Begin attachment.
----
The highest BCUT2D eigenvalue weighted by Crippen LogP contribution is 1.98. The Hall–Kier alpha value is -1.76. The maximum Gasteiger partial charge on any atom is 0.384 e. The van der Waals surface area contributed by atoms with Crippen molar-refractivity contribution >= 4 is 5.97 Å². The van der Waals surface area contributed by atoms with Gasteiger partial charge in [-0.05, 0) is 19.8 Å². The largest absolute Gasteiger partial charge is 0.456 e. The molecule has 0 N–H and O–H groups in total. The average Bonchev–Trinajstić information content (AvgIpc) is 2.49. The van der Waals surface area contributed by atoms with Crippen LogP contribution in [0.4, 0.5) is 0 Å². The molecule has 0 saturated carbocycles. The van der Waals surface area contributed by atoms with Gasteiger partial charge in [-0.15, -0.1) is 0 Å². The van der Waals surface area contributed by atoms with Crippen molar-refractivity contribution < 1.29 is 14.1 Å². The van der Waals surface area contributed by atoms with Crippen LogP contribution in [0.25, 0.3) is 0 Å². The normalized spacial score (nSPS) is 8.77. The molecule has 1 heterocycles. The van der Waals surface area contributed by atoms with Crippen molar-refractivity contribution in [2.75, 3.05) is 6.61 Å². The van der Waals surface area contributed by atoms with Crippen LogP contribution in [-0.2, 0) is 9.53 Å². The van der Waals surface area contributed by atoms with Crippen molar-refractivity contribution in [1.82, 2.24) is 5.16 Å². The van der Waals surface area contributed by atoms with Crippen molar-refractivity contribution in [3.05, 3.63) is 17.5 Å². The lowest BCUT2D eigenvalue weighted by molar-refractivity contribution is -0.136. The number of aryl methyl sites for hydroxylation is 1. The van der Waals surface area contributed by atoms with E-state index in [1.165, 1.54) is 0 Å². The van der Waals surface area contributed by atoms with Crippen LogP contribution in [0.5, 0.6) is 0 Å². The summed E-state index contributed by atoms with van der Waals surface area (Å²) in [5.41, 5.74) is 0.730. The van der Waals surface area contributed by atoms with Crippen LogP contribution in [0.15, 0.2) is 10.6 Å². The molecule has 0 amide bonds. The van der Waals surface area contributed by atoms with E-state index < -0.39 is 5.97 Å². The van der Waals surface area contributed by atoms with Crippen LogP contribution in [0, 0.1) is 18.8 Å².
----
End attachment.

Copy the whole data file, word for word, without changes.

The highest BCUT2D eigenvalue weighted by Crippen LogP contribution is 1.98. The Hall–Kier alpha value is -1.76. The maximum Gasteiger partial charge on any atom is 0.384 e. The van der Waals surface area contributed by atoms with Crippen molar-refractivity contribution >= 4 is 5.97 Å². The van der Waals surface area contributed by atoms with Gasteiger partial charge in [-0.05, 0) is 19.8 Å². The largest absolute Gasteiger partial charge is 0.456 e. The molecule has 0 N–H and O–H groups in total. The average Bonchev–Trinajstić information content (AvgIpc) is 2.49. The van der Waals surface area contributed by atoms with Crippen LogP contribution in [0.4, 0.5) is 0 Å². The molecule has 0 saturated carbocycles. The van der Waals surface area contributed by atoms with Gasteiger partial charge in [-0.15, -0.1) is 0 Å². The van der Waals surface area contributed by atoms with Crippen molar-refractivity contribution < 1.29 is 14.1 Å². The van der Waals surface area contributed by atoms with Crippen LogP contribution in [0.25, 0.3) is 0 Å². The normalized spacial score (nSPS) is 8.77. The molecule has 1 heterocycles. The van der Waals surface area contributed by atoms with Crippen molar-refractivity contribution in [2.75, 3.05) is 6.61 Å². The van der Waals surface area contributed by atoms with Crippen LogP contribution in [-0.2, 0) is 9.53 Å². The van der Waals surface area contributed by atoms with Crippen molar-refractivity contribution in [1.82, 2.24) is 5.16 Å². The van der Waals surface area contributed by atoms with Crippen molar-refractivity contribution in [3.05, 3.63) is 17.5 Å². The lowest BCUT2D eigenvalue weighted by molar-refractivity contribution is -0.136. The number of aryl methyl sites for hydroxylation is 1. The van der Waals surface area contributed by atoms with E-state index in [1.165, 1.54) is 0 Å². The van der Waals surface area contributed by atoms with Crippen LogP contribution in [0.5, 0.6) is 0 Å². The summed E-state index contributed by atoms with van der Waals surface area (Å²) in [5.41, 5.74) is 0.730. The van der Waals surface area contributed by atoms with Crippen LogP contribution in [0.15, 0.2) is 10.6 Å². The molecule has 0 amide bonds. The van der Waals surface area contributed by atoms with E-state index < -0.39 is 5.97 Å². The van der Waals surface area contributed by atoms with Crippen LogP contribution in [0, 0.1) is 18.8 Å².